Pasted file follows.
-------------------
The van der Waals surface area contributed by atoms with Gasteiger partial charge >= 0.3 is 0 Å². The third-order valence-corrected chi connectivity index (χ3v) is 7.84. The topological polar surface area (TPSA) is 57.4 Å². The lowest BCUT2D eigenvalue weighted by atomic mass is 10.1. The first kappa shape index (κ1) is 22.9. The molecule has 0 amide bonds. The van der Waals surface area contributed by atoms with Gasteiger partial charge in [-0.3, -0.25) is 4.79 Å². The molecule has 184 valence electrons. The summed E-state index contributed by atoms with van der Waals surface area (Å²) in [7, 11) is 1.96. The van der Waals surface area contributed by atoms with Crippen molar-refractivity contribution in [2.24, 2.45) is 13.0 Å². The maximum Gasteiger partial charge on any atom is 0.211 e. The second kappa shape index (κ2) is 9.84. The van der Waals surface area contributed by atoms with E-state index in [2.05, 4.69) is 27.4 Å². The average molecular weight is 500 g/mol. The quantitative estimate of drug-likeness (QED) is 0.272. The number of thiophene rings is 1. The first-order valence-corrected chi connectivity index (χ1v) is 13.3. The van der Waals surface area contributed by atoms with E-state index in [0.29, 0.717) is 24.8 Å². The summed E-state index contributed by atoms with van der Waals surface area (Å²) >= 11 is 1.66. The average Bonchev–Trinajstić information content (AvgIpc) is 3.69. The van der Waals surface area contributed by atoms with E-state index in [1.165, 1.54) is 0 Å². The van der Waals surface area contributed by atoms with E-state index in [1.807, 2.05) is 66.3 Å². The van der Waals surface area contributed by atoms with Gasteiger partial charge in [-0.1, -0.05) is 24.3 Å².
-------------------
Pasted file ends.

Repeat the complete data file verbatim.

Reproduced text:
The van der Waals surface area contributed by atoms with Gasteiger partial charge >= 0.3 is 0 Å². The third-order valence-corrected chi connectivity index (χ3v) is 7.84. The topological polar surface area (TPSA) is 57.4 Å². The lowest BCUT2D eigenvalue weighted by atomic mass is 10.1. The first kappa shape index (κ1) is 22.9. The molecule has 0 amide bonds. The van der Waals surface area contributed by atoms with Gasteiger partial charge in [-0.3, -0.25) is 4.79 Å². The molecule has 184 valence electrons. The summed E-state index contributed by atoms with van der Waals surface area (Å²) in [7, 11) is 1.96. The van der Waals surface area contributed by atoms with Crippen molar-refractivity contribution in [2.24, 2.45) is 13.0 Å². The maximum Gasteiger partial charge on any atom is 0.211 e. The second kappa shape index (κ2) is 9.84. The van der Waals surface area contributed by atoms with E-state index in [2.05, 4.69) is 27.4 Å². The average molecular weight is 500 g/mol. The quantitative estimate of drug-likeness (QED) is 0.272. The number of thiophene rings is 1. The first-order valence-corrected chi connectivity index (χ1v) is 13.3. The van der Waals surface area contributed by atoms with E-state index in [0.29, 0.717) is 24.8 Å². The summed E-state index contributed by atoms with van der Waals surface area (Å²) >= 11 is 1.66. The average Bonchev–Trinajstić information content (AvgIpc) is 3.69. The van der Waals surface area contributed by atoms with E-state index in [1.165, 1.54) is 0 Å². The van der Waals surface area contributed by atoms with E-state index in [1.807, 2.05) is 66.3 Å². The van der Waals surface area contributed by atoms with Gasteiger partial charge in [-0.1, -0.05) is 24.3 Å².